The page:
COO vs. CFO: Definitions and Differences
Updated March 3, 2023
Two essential executive roles in business are the chief operating officer (COO) and chief financial officer (CFO). These positions require extensive experience, education and a specific set of skills, resulting in high-paying jobs with a wide range of responsibilities and benefits. In this article, we define what a COO and CFO are and explain the differences between each position.
What is a COO?
The chief operating officer, or COO, is responsible for the day-to-day operations of an organization. This includes all activities related to marketing, sales, production and staff management. Also referred to as senior vice president, the COO reports to the chief executive officer (CEO) and often collaborates with the CFO to discuss a company's financial circumstances.
A COO is typically a member of the executive team in organizations such as government entities, for-profit businesses, educational institutions and charities. A COO's typical job duties might include the following:
Designing and implementing business strategies, plans and procedures
Setting goals for performance and growth
Overseeing daily operations of the company and the work of executives
Leading and evaluating employees to encourage maximum performance
Writing and submitting important reports to the CEO
Managing relationships with partners and vendors
Participating in expansion activities such as investments and corporate alliances
Introducing initiatives to address company losses
Read more: A Guide to Executive Business Titles
What is a CFO?
The chief financial officer, or CFO, is a senior manager responsible for analyzing and reviewing an organization's financial data, reporting financial performance, preparing budgets and monitoring expenditures and costs. CFOs typically work closely with CEOs as well as the company's board of directors. They are essentially the financial spokesperson of an organization, often supporting the COO on strategic matters such as cost-benefit analysis, securing new funding and managing budgets.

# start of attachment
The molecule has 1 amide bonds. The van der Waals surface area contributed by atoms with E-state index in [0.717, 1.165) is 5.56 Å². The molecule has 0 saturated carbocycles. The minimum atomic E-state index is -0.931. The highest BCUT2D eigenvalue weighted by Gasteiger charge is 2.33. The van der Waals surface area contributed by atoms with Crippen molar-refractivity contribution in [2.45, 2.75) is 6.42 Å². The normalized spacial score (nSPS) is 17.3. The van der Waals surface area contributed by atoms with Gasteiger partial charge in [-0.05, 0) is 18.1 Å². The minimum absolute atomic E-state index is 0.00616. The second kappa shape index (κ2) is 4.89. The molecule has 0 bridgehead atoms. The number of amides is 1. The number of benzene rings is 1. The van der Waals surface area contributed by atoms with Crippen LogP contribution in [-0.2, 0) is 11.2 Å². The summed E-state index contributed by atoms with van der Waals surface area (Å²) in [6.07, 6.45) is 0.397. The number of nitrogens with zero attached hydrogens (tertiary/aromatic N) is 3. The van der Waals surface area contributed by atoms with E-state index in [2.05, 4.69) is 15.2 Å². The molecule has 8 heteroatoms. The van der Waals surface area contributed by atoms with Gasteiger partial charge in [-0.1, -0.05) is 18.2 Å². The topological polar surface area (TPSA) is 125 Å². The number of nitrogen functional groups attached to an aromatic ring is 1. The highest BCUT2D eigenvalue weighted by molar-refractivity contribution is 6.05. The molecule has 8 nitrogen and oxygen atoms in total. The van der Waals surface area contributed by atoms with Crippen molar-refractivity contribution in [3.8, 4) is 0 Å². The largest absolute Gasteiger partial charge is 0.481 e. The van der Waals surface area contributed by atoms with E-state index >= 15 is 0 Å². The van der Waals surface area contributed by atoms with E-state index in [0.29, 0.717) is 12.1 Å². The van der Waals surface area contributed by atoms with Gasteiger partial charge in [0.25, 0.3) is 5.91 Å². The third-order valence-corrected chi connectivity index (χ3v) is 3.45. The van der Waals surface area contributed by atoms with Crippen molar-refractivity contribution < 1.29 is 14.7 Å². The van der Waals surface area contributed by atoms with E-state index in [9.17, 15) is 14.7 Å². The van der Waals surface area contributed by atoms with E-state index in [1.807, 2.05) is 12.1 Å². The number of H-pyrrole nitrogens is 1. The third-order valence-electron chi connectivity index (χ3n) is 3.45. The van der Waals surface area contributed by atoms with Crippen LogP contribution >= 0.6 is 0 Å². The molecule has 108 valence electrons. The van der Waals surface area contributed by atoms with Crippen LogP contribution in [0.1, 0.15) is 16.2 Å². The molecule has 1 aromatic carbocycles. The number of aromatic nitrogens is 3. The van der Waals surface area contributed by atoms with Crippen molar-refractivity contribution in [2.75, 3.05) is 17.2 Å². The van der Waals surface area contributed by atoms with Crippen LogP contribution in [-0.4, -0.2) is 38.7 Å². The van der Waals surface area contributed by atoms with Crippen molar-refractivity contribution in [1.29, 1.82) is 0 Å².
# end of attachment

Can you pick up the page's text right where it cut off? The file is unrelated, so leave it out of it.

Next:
Other typical CFO job duties may include the following:
Controlling the organization's fundraising plans and capital structure
Deciding on investment strategies by determining cash and liquidity risks
Performing risk management by analyzing the company's liabilities and investments
Preparing both current and forecasting financial reports
Ensuring compliance with legal regulations and company policies
Managing teams of financial analysts and financial controllers
Preparing quarterly and annual tax filings
Attending board meetings and providing company leadership with detailed financial reports and recommendations
COO vs. CFO differences
The COO and CFO are both senior managers of an organization. However, these two positions are different in their day-to-day duties and responsibilities. Here are three important distinctions between the COO and CFO roles:
A COO's salary mostly depends on an individual's experience, education and professional qualifications as well as the company's size and industry sector. The national average salary for a COO is $119,653 per year.
Like the COO, the salary of a chief financial officer (CFO) may vary depending on the size, location and industry of an employing company. CFO salaries also depend on a potential candidate's education, level of experience and professional qualifications. The national average salary for a CFO is $134,088 per year.
Related: COO vs. CEO